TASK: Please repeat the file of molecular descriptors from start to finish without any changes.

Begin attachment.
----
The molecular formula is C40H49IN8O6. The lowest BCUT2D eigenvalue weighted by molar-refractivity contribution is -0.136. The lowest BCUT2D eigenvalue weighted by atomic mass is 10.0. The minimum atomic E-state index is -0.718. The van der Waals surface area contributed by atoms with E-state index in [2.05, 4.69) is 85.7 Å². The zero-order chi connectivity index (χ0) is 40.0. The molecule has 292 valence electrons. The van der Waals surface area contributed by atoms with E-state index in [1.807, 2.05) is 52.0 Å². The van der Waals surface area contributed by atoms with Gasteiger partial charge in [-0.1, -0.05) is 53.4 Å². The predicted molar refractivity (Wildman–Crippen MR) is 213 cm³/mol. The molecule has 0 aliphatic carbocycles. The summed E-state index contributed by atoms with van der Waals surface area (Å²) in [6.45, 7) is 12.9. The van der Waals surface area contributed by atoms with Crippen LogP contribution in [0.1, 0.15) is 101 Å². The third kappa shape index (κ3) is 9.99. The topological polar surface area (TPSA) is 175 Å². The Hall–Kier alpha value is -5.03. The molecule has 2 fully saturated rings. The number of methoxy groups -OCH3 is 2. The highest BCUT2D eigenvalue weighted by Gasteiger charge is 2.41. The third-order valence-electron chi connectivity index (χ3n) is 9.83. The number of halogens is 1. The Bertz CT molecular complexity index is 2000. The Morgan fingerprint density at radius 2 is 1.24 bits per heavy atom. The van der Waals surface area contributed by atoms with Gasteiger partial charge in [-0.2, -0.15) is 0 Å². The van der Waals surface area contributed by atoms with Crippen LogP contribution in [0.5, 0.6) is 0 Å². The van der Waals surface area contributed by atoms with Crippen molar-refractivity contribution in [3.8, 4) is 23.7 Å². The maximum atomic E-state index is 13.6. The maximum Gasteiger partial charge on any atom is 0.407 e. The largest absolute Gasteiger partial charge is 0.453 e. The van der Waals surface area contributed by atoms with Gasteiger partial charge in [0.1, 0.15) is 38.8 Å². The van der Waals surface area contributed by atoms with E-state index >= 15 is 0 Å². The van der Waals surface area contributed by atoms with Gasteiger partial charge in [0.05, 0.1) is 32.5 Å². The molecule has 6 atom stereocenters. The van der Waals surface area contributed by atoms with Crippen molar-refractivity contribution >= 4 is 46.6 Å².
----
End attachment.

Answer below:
The molecular formula is C40H49IN8O6. The lowest BCUT2D eigenvalue weighted by molar-refractivity contribution is -0.136. The lowest BCUT2D eigenvalue weighted by atomic mass is 10.0. The minimum atomic E-state index is -0.718. The van der Waals surface area contributed by atoms with E-state index in [2.05, 4.69) is 85.7 Å². The zero-order chi connectivity index (χ0) is 40.0. The molecule has 292 valence electrons. The van der Waals surface area contributed by atoms with E-state index in [1.807, 2.05) is 52.0 Å². The van der Waals surface area contributed by atoms with Gasteiger partial charge in [-0.1, -0.05) is 53.4 Å². The predicted molar refractivity (Wildman–Crippen MR) is 213 cm³/mol. The molecule has 0 aliphatic carbocycles. The summed E-state index contributed by atoms with van der Waals surface area (Å²) in [6.45, 7) is 12.9. The van der Waals surface area contributed by atoms with Crippen LogP contribution in [0.1, 0.15) is 101 Å². The third kappa shape index (κ3) is 9.99. The topological polar surface area (TPSA) is 175 Å². The Hall–Kier alpha value is -5.03. The molecule has 2 fully saturated rings. The number of methoxy groups -OCH3 is 2. The highest BCUT2D eigenvalue weighted by Gasteiger charge is 2.41. The third-order valence-electron chi connectivity index (χ3n) is 9.83. The number of halogens is 1. The Bertz CT molecular complexity index is 2000. The Morgan fingerprint density at radius 2 is 1.24 bits per heavy atom. The van der Waals surface area contributed by atoms with Gasteiger partial charge in [-0.2, -0.15) is 0 Å². The van der Waals surface area contributed by atoms with Crippen LogP contribution in [0.5, 0.6) is 0 Å². The van der Waals surface area contributed by atoms with Crippen molar-refractivity contribution in [3.8, 4) is 23.7 Å². The maximum atomic E-state index is 13.6. The maximum Gasteiger partial charge on any atom is 0.407 e. The largest absolute Gasteiger partial charge is 0.453 e. The van der Waals surface area contributed by atoms with Gasteiger partial charge in [0.1, 0.15) is 38.8 Å². The van der Waals surface area contributed by atoms with E-state index >= 15 is 0 Å². The van der Waals surface area contributed by atoms with Gasteiger partial charge in [0.05, 0.1) is 32.5 Å². The molecule has 6 atom stereocenters. The van der Waals surface area contributed by atoms with Crippen molar-refractivity contribution >= 4 is 46.6 Å².